Vice Mayor Madison Nguyen and Councilmember Don Rocha want the city to offer some measure of paid parental leave to make it more enticing for new hires and more accommodating of existing workers. Right now, if a woman wants time off for a pregnancy or birth, she has to opt in for long-term disability. There is no option for men.
“Obviously, San Jose is looking for candidates and this would be a great incentive to attract new talent,” Nguyen writes.
Nguyen and Rocha signed off on a memo proposing paid parental leave that goes before the Rules and Open Government Committee on Wednesday.
“Through the last several years our workforce has been strained and tested, shrinking in size but not in workload or responsibility,” the memo reads. “As we begin the task of focusing on workforce development, we believe that the city is in an excellent place to consider adding paid paternal leave as a benefit to its employees.”
The exact details would be worked out if the Rules committee moves forward with the plan. But Nguyen says she has in mind to offer up to a month of full paid leave for men and women. The perks would match those offered by many private-sector employers in the region and, in the public sphere, the city of Sunnyvale.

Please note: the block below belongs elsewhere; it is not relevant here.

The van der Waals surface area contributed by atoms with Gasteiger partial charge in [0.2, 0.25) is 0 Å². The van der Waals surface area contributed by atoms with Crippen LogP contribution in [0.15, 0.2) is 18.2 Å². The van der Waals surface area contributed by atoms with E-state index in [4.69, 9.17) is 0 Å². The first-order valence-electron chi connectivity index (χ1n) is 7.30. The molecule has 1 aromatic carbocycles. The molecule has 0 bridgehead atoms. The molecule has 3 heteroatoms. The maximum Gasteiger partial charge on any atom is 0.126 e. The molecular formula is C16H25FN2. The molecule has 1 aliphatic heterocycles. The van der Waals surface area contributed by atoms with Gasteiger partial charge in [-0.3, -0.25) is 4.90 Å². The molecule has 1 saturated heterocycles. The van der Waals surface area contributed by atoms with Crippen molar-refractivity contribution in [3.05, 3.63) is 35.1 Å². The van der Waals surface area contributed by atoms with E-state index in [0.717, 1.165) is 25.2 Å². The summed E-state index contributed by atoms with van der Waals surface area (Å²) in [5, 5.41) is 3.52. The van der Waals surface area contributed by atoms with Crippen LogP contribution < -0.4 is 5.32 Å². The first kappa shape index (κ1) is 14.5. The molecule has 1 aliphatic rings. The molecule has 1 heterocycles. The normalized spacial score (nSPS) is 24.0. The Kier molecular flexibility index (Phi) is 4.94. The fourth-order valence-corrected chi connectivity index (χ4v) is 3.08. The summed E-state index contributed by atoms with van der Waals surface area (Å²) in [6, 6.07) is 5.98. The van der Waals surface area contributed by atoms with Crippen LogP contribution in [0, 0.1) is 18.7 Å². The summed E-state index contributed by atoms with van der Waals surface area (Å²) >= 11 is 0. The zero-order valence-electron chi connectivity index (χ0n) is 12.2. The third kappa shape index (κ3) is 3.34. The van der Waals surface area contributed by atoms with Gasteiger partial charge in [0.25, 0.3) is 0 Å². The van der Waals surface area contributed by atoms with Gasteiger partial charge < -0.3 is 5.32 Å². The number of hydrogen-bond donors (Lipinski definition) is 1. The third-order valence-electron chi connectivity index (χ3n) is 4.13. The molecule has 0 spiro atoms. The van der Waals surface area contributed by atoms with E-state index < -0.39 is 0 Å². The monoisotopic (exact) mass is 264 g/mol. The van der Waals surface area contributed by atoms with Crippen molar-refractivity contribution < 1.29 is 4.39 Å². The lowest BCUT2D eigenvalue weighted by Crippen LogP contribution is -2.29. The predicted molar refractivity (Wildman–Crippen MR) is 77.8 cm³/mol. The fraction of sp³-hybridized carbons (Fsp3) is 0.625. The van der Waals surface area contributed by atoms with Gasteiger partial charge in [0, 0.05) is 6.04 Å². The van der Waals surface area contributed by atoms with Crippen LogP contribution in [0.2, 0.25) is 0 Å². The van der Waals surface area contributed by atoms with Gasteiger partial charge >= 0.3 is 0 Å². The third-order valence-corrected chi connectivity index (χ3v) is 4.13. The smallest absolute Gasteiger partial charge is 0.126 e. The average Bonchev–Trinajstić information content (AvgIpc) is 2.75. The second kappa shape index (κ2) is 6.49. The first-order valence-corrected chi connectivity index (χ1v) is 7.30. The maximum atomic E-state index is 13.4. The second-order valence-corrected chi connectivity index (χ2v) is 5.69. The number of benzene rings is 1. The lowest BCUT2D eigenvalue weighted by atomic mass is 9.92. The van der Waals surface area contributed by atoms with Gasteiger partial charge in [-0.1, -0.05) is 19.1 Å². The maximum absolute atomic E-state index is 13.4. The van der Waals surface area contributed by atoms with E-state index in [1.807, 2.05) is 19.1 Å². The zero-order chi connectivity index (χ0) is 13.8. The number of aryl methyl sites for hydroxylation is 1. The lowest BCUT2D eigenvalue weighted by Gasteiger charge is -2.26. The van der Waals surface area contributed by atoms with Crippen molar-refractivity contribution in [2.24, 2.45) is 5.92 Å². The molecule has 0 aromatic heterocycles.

A family leave benefit might also help to attract younger talent, Nguyen notes. It would only apply to city staff, not elected leaders.
It’s unclear what such a policy would cost the city until its staff is directed to study the issue. Right now, the city’s policies reflect the minimum standards set by state and federal law.
“Our interest here is in understanding the policy and budget impacts of a policy and benefit structure that would allow both men and women to participate in the birth or adoption of a new child in an equal way, while not undergoing the financial stress of taking unpaid leave,” the memo continues.
• To avoid paying fines when a vehicle registration’s due, some folks transfer the title of their car to a friend or relative. The city wants to support a state bill, AB 443 authored by Bonnie Lowenthal (D-Long Beach), that would close that loophole by prohibiting DMV from transferring a title until violations are paid off.
• Some senior citizens are worried that a city initiative to encourage public transportation could become a burden for the elderly. A plan to free up street parking by removing assignations to housing units could become a hassle, says the city’s Senior Citizens Commission.
“No housing unit is guaranteed a parking spot and addition fees are levied for those parking spots,” writes Joyce Rabourn, seniors commission president. “Seniors and the disabled therefore face the daunting problems of being assigned a parking spot far from their residence and/or being on a waiting list for years to even have any assigned parking at all.”
WHAT: Rules and Open Government Committee meets
WHEN: 2pm Wednesday
WHERE: City Hall, 200 E. Santa Clara St., San Jose
INFO: City Clerk, 408.535.1260